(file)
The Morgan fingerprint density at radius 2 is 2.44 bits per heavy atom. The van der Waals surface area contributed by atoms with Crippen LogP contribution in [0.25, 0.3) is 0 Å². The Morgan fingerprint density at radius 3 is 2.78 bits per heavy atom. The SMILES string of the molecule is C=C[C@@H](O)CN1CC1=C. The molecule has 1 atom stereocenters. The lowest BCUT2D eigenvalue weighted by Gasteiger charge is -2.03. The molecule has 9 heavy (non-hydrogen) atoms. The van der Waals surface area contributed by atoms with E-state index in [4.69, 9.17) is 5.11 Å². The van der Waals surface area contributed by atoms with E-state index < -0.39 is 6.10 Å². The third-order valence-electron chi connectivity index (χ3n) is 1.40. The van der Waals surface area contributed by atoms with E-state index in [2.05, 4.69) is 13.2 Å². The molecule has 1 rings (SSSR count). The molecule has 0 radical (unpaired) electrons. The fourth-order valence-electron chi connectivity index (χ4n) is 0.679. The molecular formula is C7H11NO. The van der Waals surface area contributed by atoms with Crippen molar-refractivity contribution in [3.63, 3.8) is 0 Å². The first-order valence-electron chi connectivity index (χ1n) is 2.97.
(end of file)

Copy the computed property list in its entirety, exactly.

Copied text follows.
The Morgan fingerprint density at radius 2 is 2.44 bits per heavy atom. The van der Waals surface area contributed by atoms with Crippen LogP contribution in [0.25, 0.3) is 0 Å². The Morgan fingerprint density at radius 3 is 2.78 bits per heavy atom. The SMILES string of the molecule is C=C[C@@H](O)CN1CC1=C. The molecule has 1 atom stereocenters. The lowest BCUT2D eigenvalue weighted by Gasteiger charge is -2.03. The molecule has 9 heavy (non-hydrogen) atoms. The van der Waals surface area contributed by atoms with E-state index in [4.69, 9.17) is 5.11 Å². The van der Waals surface area contributed by atoms with E-state index < -0.39 is 6.10 Å². The third-order valence-electron chi connectivity index (χ3n) is 1.40. The van der Waals surface area contributed by atoms with E-state index in [2.05, 4.69) is 13.2 Å². The molecule has 1 rings (SSSR count). The molecule has 0 radical (unpaired) electrons. The fourth-order valence-electron chi connectivity index (χ4n) is 0.679. The molecular formula is C7H11NO. The van der Waals surface area contributed by atoms with Crippen molar-refractivity contribution in [3.63, 3.8) is 0 Å². The first-order valence-electron chi connectivity index (χ1n) is 2.97.